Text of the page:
more tha I can count......lol

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#9 220swift

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Posted 08 August 2012 - 04:37 PM

The vast majority of hunters and trapper sell their furs green or finished. Very, very few tan. As far as skinning, most fur animals are case skinned (tube). Beaver are skinned in an open type of skinning. A bad skinning job will hurt a fur's price about as quick as anything.

“The price of apathy towards public affairs is to be ruled by evil men” Plato


Iowan by birth,

 

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(just can't deny those Rocky Mountains)

 

 

 

  “We, the unwilling, led by the unknowing, are doing the impossible for the ungrateful. We have done so much, for so long, with so little, we are now qualified to do anything with nothing.”

 

 

 

 

 

 

 

 

 

 

 

 


#10 coyotejon

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Posted 08 August 2012 - 05:06 PM

One thing to consider is the cost of getting all of the stuff you would need to put the fur up yourself. You can always just skin them out and throw them in the freezer until you have a pile and sell them "green".

#11 prairiewolf

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Posted 08 August 2012 - 05:11 PM

I dont know of anybody here in Az that will buy green hides at all. There's really not alot of costs to it just get a couple of 1x4 or 1x3 and make a stretcher and thats it, everything else is labor.

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#12 coyotejon

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Posted 08 August 2012 - 05:44 PM

Knives, the space to do it, a fan, making fur hangers, making a skinning table, fleshing beam, skinning gloves, apron, belly wedges. Just a fleshing knife will typically run you 50 to 100 bucks for a decent one, push pins..........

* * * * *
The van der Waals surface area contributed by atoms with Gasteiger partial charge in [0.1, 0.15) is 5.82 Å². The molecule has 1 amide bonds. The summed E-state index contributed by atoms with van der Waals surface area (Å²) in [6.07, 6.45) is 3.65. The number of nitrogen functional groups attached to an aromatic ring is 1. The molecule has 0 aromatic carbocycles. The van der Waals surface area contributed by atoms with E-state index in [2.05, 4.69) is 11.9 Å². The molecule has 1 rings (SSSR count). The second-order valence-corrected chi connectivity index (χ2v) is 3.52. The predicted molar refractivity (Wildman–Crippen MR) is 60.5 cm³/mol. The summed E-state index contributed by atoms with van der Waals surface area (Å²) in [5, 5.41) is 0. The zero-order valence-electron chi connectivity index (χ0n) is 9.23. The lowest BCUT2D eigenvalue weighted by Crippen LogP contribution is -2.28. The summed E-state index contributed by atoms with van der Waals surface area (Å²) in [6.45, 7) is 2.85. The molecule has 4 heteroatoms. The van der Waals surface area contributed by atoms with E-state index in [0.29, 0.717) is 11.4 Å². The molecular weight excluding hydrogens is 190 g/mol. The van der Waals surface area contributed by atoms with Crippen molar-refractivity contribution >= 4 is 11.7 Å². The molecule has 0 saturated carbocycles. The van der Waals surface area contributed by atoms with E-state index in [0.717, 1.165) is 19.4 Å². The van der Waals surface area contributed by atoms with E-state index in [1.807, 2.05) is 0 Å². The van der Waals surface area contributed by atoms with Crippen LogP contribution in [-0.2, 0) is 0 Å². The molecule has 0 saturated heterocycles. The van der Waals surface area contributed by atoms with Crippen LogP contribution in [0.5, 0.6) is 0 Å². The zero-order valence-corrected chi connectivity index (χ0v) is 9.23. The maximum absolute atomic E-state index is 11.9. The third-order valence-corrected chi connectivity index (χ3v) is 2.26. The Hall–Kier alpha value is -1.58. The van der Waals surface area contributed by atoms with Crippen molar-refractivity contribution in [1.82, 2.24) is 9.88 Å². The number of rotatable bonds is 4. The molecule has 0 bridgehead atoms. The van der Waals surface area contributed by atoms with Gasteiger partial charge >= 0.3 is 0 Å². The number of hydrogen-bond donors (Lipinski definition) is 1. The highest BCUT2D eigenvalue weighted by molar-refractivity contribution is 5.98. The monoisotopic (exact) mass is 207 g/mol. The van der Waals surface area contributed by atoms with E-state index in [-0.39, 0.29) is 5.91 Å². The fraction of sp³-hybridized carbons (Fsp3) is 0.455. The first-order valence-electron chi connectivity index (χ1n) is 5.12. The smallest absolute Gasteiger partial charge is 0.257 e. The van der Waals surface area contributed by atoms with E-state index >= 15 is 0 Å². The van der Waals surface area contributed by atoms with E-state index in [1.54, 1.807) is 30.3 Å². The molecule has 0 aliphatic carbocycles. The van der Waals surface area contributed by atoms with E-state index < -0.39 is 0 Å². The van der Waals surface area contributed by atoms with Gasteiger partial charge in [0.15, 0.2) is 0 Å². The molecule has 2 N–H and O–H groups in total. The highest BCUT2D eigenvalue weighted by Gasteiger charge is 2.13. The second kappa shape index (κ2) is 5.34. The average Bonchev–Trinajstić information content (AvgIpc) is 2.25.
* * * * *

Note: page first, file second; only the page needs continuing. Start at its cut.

#13 prairiewolf

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Posted 08 August 2012 - 06:18 PM

I guess I am old school, I dont use a fleshing knife on coyotes(you dont need them) I only use one knife and that is an old timer muskrat double blade pocket knife,dont use gloves or an apron, no belly wedges needed if you make stretchers from 1x4. no fan and no skinning table, just hang them up with a chain like a dog choke collar and to strip the tail I use an old pair of old fashion pliers, just as good as any tail stripper out there, as for push pins I have enough small finish nails to last a life time. This is the way I have been doing it for over 30 yrs and will be how I do it untill I die. LOL

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#14 coyotejon

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Posted 08 August 2012 - 07:04 PM

Either you're old school or cheap!! :teeth: You're right though, every guy has their own way of doing things, and I am sure your way works great. Try doing a few beavers or coons though and you might change your tune about the fleshing knife!

#15 Ruger

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Posted 08 August 2012 - 07:45 PM

I trapped with a guy once that caught a coon and he showed me how to flesh it, alot of work!! I think I'll stick to yotes and cats.

#16 prairiewolf

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Posted 08 August 2012 - 08:08 PM

Coyotejon, you are right on maybe needing a fleshing knife for coons or beavers, but I rarely call them in.Like never LOL